The Lord’s Patient Leading

From Rev. Erik Buss, Assistant to the Pastor
October 30, 2018

As we get older we often have the uncomfortable experience of coming to realize that the motives that have driven our actions are not as good as we thought. It is painful when we see that pride or a desire to be noticed were much bigger parts of our lives than we had thought. When the awareness comes crashing into consciousness we can sometimes feel that our lives are a lie, or that we are really bad people masquerading as kind people.
We know, of course, that the Lord has seen all of our actions and motives from the beginning, and we can be grateful that He mercifully works with us despite the fact that many of our motives are not pure. A benefit He has is that He sees the big picture. When we notice selfish motives, we may be blind for a time to the fact that we have also been trying hard. The Lord is never blind.
One passage offers a striking statement about how we develop. It begins by saying that we all have hereditary evil, but that it does not show itself during childhood, even though it is present within each thing we do. The passage then continues, “This hereditary evil even provides us with nourishment, that is, it acts like a nurse until we have reached the age of discretion.” (Arcana Caelestia 4563:2) And in fact, this hereditary evil continues to nourish us until “the age of new infancy,” meaning until we arrive at the innocence of old age (ibid.).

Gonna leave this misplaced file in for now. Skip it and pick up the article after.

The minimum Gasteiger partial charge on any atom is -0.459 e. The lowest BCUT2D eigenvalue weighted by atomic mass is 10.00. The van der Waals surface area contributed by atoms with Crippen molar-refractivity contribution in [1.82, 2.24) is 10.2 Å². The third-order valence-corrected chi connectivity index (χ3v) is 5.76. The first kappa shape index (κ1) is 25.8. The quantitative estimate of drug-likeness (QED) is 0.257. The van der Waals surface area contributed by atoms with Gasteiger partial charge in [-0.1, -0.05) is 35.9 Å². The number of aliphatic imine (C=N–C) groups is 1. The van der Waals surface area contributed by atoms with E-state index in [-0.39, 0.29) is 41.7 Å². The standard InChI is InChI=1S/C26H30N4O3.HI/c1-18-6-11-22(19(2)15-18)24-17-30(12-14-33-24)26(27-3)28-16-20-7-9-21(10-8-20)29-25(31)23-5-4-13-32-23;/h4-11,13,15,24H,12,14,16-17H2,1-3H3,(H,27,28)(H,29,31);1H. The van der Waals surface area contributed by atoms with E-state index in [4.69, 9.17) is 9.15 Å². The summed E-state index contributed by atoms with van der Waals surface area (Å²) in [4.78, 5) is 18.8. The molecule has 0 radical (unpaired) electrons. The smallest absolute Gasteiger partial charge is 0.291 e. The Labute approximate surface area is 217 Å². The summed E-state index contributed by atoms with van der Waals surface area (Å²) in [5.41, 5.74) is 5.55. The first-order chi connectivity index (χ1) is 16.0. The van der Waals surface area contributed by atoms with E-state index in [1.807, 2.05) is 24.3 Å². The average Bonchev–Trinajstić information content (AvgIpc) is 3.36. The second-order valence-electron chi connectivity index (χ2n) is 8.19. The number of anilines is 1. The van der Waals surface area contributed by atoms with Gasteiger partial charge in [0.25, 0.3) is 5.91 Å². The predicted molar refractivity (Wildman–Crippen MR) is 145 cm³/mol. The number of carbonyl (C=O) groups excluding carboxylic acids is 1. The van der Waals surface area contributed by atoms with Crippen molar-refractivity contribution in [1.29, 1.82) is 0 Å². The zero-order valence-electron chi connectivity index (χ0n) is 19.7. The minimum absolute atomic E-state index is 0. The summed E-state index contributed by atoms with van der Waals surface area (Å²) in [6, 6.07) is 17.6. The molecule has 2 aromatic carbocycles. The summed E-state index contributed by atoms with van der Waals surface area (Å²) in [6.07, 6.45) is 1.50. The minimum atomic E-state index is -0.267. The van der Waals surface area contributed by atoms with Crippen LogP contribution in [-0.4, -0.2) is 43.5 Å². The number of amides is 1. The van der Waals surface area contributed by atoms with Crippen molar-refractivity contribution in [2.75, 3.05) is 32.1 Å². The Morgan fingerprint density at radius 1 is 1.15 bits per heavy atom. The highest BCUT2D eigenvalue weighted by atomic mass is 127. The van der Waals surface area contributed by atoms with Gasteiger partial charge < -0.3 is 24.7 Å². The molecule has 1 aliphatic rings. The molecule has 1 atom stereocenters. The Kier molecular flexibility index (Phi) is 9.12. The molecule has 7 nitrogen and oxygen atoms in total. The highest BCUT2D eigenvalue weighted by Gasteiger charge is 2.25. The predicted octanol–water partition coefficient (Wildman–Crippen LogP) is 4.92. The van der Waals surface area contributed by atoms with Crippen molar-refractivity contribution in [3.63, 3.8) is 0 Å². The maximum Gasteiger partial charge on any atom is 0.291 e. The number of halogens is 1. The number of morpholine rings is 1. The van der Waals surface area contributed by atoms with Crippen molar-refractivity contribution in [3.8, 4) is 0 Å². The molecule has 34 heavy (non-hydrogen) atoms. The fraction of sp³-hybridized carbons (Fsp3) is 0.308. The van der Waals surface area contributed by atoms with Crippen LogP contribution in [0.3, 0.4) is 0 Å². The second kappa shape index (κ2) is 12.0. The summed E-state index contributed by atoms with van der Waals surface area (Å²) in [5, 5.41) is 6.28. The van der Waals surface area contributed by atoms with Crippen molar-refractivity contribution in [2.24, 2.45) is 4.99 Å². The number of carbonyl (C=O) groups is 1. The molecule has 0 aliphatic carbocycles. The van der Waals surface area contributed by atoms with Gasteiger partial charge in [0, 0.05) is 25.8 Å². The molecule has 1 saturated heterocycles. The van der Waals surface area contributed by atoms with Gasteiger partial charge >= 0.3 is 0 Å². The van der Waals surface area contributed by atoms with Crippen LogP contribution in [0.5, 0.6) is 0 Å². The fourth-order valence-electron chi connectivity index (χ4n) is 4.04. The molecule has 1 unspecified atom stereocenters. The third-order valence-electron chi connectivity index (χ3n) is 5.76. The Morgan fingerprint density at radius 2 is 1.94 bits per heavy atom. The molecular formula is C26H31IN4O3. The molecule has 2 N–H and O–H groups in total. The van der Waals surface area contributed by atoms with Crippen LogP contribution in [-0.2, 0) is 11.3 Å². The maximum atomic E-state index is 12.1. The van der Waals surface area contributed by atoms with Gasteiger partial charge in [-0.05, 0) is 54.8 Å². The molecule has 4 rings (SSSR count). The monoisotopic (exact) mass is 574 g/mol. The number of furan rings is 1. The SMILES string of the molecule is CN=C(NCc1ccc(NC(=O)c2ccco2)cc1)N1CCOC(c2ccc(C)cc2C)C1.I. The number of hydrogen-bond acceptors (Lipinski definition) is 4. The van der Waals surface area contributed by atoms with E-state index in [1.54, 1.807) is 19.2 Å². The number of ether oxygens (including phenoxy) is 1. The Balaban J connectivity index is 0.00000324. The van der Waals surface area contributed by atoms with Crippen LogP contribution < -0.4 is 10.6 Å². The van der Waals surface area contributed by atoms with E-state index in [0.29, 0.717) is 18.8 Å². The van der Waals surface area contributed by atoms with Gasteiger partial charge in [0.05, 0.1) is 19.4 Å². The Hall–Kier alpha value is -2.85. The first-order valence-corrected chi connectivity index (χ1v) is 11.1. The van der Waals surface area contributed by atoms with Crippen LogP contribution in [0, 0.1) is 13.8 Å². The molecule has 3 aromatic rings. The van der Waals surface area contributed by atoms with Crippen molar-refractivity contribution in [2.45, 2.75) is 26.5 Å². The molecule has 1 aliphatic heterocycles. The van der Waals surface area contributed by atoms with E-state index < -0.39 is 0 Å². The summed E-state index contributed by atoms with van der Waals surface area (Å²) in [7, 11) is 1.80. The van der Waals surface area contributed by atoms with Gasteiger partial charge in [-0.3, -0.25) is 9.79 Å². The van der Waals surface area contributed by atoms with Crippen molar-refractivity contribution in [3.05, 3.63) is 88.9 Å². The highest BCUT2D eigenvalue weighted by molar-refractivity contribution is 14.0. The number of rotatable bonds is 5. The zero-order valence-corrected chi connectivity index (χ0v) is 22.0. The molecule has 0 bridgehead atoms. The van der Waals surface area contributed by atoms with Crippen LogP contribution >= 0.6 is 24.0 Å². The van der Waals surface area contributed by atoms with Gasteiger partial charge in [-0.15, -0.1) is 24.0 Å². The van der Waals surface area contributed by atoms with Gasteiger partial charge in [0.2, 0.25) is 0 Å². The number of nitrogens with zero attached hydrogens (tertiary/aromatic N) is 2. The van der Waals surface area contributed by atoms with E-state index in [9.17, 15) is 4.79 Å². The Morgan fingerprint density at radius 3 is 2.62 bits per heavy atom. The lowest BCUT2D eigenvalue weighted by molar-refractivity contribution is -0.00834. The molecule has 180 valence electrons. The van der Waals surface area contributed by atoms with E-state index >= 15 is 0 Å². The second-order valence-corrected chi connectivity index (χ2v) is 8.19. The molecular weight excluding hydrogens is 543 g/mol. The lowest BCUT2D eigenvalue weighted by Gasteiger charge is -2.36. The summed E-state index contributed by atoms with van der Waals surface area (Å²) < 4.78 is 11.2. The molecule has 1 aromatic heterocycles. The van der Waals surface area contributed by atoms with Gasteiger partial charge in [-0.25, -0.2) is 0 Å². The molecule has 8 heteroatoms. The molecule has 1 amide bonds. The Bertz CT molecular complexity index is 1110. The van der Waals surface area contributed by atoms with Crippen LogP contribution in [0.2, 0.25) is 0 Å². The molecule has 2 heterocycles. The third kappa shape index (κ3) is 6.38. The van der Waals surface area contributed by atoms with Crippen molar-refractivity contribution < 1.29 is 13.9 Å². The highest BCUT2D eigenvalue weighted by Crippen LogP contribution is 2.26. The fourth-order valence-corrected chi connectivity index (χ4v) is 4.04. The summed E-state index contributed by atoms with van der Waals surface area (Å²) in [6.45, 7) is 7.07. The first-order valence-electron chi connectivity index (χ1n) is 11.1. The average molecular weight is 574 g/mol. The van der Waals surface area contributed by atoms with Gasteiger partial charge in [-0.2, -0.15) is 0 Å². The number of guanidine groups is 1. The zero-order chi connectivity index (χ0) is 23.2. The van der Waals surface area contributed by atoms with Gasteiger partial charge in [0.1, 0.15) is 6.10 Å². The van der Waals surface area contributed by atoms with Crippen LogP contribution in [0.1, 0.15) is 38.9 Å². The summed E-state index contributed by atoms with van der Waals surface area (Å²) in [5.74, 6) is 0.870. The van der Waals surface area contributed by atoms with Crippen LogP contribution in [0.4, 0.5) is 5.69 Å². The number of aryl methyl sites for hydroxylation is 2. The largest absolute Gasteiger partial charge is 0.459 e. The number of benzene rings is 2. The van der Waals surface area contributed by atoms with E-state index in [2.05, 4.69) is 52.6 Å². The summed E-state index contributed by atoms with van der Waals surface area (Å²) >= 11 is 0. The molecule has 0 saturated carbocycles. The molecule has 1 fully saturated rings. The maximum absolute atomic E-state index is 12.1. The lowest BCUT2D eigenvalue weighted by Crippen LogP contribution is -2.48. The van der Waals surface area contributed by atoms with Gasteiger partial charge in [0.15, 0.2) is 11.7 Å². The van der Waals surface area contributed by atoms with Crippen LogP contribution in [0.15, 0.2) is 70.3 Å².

It is striking to think of selfish motives feeding the growth of our spirits. Yet that is what they do. We want to look good so we do behaviors that look good. That habit of doing them creates a vessel in our lives into which the angels can start to work, gradually transforming our motives without our awareness into something more heavenly. Similarly we want to excel, and so from pride or a desire to be the best we push ourselves to do important things.
Obviously, not all motives serve this nursemaid role. Some actions are just plain hateful and we need to reject them altogether. It is the impure motives that lead us to do good actions and to learn new truths that the Lord most easily uses to guide us forward.
What is so remarkable to me is to think of the Lord’s noticing each of our motives, many of which are not particularly laudable, and patiently leading us step by step, along winding paths, to a heavenly goal. And even more remarkable is that He loves us, warts and all, along that path. The more I become aware of my flaws, the more I am awed that the Lord still loves me, and that He patiently leads me, step by step, to the best possible goal my choices will allow.

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